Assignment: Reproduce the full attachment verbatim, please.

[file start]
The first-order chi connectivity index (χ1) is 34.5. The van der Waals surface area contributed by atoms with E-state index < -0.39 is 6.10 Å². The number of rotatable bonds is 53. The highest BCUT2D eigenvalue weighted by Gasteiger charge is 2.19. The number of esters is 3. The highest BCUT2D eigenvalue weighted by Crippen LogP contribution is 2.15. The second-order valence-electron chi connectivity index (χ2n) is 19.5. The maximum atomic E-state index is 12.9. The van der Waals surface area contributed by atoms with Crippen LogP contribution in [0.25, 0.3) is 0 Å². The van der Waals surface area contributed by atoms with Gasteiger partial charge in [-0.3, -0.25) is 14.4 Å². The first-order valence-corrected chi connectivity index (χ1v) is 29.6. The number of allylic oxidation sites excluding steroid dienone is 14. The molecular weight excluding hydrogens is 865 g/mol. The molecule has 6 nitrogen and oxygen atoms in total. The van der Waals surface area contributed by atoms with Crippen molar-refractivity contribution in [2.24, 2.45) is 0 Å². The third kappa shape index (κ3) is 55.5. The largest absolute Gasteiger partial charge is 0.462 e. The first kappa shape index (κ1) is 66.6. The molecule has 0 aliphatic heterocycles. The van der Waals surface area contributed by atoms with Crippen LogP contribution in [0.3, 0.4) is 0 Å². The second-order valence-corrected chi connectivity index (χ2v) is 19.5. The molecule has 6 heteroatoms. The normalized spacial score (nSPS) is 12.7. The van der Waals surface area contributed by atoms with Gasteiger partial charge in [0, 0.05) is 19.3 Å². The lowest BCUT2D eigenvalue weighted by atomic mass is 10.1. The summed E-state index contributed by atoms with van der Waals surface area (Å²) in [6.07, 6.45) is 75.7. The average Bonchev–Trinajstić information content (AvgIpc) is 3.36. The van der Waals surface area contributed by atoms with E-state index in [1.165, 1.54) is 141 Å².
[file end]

The first-order chi connectivity index (χ1) is 34.5. The van der Waals surface area contributed by atoms with E-state index < -0.39 is 6.10 Å². The number of rotatable bonds is 53. The highest BCUT2D eigenvalue weighted by Gasteiger charge is 2.19. The number of esters is 3. The highest BCUT2D eigenvalue weighted by Crippen LogP contribution is 2.15. The second-order valence-electron chi connectivity index (χ2n) is 19.5. The maximum atomic E-state index is 12.9. The van der Waals surface area contributed by atoms with Crippen LogP contribution in [0.25, 0.3) is 0 Å². The van der Waals surface area contributed by atoms with Gasteiger partial charge in [-0.3, -0.25) is 14.4 Å². The first-order valence-corrected chi connectivity index (χ1v) is 29.6. The number of allylic oxidation sites excluding steroid dienone is 14. The molecular weight excluding hydrogens is 865 g/mol. The molecule has 6 nitrogen and oxygen atoms in total. The van der Waals surface area contributed by atoms with Crippen molar-refractivity contribution in [2.24, 2.45) is 0 Å². The third kappa shape index (κ3) is 55.5. The largest absolute Gasteiger partial charge is 0.462 e. The first kappa shape index (κ1) is 66.6. The molecule has 0 aliphatic heterocycles. The van der Waals surface area contributed by atoms with Crippen LogP contribution in [0.3, 0.4) is 0 Å². The second-order valence-corrected chi connectivity index (χ2v) is 19.5. The molecule has 6 heteroatoms. The normalized spacial score (nSPS) is 12.7. The van der Waals surface area contributed by atoms with Gasteiger partial charge in [0, 0.05) is 19.3 Å². The lowest BCUT2D eigenvalue weighted by atomic mass is 10.1. The summed E-state index contributed by atoms with van der Waals surface area (Å²) in [6.07, 6.45) is 75.7. The average Bonchev–Trinajstić information content (AvgIpc) is 3.36. The van der Waals surface area contributed by atoms with E-state index in [1.165, 1.54) is 141 Å².